Cerebral Arteriovenous Malformations
Submitted by Anthony Chang, MD
- True AVMs contain at least one enlarged feeding artery and at least one enlarged early draining vein.
- These vessels arise congenitally during fetal life and can be supplied from any cerebral vessel.
- Superficial AVMs may be supplied from the external carotid artery with a dural component.
- The AVM complex begins with the dilated feeding artery to the core/nidus (vascular cluster of entangled vessels) to enlarged draining veins
- Vascular tangles are serpiginous and hyperdense without contrast from the blood pool effect.
- AVMs may contain punctate or curvilinear calcification.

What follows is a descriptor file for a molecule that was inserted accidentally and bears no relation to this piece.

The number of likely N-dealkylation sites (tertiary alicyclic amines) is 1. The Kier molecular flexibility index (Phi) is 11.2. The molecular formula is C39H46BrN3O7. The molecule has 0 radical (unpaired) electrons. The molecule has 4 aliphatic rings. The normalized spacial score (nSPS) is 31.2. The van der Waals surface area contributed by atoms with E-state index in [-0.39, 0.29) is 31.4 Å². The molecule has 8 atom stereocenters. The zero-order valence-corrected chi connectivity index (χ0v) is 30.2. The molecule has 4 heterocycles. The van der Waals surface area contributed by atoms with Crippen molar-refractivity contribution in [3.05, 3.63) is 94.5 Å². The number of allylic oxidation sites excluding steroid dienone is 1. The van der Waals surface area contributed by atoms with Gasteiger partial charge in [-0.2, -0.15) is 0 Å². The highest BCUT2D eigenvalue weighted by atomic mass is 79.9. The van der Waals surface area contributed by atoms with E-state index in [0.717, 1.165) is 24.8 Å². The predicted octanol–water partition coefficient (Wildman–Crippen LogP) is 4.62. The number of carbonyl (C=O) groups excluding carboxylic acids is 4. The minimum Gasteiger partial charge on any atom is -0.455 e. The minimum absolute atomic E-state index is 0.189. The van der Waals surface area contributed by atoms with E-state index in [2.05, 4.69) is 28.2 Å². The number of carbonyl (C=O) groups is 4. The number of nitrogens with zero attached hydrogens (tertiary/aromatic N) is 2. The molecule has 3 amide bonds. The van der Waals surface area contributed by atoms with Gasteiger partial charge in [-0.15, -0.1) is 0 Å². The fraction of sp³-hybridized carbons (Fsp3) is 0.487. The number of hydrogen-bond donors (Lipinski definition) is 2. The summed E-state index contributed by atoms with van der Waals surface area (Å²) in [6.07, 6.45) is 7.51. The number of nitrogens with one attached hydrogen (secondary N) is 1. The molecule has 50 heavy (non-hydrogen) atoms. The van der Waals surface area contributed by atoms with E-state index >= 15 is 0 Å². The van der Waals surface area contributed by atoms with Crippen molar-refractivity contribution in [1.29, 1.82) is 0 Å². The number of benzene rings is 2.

- AVMs will enhance
- Curvilinear flow voids
- MRA for mapping
- Should demonstrate the three components of the enlarged feeding artery, core/nidus, and enlarged draining vein.
- Smaller AVMs may simple demonstrate early venous filling during the arterial phase of enhancement
- Sturge Weber
- Wyburn Mason
- Osler Weber Rendu
- Steal phenomenon where blood supply is preferentially delivered to AVM at the cost of normal brain parenchyma and can lead to focal neurological symptoms, seizure and focal atrophy.
- Aneurysms can form and become a source of hemorrhage
- Endovascular embolization
- Radiation therapy
Cerebral Arteriovenous Malformation. Unenhanced (top) and enhanced (bottom) axial CTs of brain shows a
large, serpiginous AVM in the left parietal lobe adjacent to the tentorium.
The Requisites: Neuroradiology 2nd edition, Grossman and Youssem